And watching her son battle such a relentless attack while trying to hold on to her marketing job and somehow pay the bills while shuttling between hospitals in Greenville and Durham, North Carolina, took all the strength Allison had.

Finally, though, John was in remission. They took a moment to exhale.

But between the illness and the treatment, his kidneys had stopped functioning. Having overcome a dangerous disease, he was now put on the waiting list for a risky organ transplant.

In 2012, after Allison was found to be a good match, the surgery was scheduled. And while her new kidney enabled John to end the dialysis that had been keeping him alive, it was tougher on them both than they’d ever imagined.

Dealing with her own inner demons and physical condition, Allison had a hard time getting back to work. John, meanwhile, would have to take costly immunosuppressive drugs for the rest of his life to prevent rejection of the kidney.

For them both, the struggle had taken its toll.

After some soul-searching, Allison, who had a religious background, found healing in spirituality.

“I have a degree from seminary and was married to a minister for 25 years, and yet I had a lot of challenges about that,” she said. “But even when there were doubts and a lot of darkness, it was my faith in something greater than myself that is the total reason I was able to get through this."

Though he appreciates the prayers that were sent his way, and prays every day himself, John still grapples with spiritual questions about his illness.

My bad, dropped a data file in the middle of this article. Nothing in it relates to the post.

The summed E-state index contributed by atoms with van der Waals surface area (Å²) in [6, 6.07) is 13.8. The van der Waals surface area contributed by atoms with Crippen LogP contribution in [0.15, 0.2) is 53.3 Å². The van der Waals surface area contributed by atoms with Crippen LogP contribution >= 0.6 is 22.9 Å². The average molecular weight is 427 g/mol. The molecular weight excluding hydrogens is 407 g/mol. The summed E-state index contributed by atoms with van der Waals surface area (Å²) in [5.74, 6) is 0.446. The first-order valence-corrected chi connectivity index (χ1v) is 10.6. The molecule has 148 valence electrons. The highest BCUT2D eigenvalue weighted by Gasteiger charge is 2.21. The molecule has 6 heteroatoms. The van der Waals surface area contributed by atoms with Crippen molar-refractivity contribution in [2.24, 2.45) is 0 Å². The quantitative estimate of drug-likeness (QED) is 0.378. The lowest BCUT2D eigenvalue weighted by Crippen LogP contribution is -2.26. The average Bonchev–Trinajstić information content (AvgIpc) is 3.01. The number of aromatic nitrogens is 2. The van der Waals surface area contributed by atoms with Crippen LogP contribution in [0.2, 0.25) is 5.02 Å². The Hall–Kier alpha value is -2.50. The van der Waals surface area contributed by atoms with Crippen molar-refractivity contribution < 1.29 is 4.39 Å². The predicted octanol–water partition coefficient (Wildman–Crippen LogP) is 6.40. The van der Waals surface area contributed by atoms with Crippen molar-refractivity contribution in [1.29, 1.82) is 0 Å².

Healing after transplant takes time

Though he’s still working on healing emotionally, John, now 34, is physically better than he’s been in years.

He spends time with friends, his lovable dog, Pippin, and is dating a woman he first dated as a student at Greenville High years ago.

He still makes frequent visits to doctors to make sure he’s OK and the kidney is still functioning. And because of the anti-rejection medication, he’s susceptible to colds and other communicable illnesses.

But for John, a business major, the hardest part of life since recovering has been the struggle to find a good, full-time job despite hundreds of applications.

“I was out of college for only two years before I got sick,” he said. “So there’s a hole in my resume.”

Getting counseling, acupuncture and other nontraditional treatment has also been hard because it’s costly and not typically covered by insurance, Allison said.

“John had, without a doubt, the best physical care in the world, both locally and at Duke,” she said. “But in terms of dealing with the emotional, mental, social, financial side — it’s basically nonexistent.”

Friends who’ve read the book say they never had any idea of all that mother and son endured.

“One, he was my roommate for a while, he knew more than anyone how hard it was,” said John, “but even he said he didn’t know the extent of it.”

Writing book proves therapeutic after illness

The idea of writing about their ordeal was something that Allison, who’d published two earlier books, had been toying with off and on.

She’d always kept a journal, and this time was no different, as she recorded all the frightening moments of John’s illness to help her process her emotions.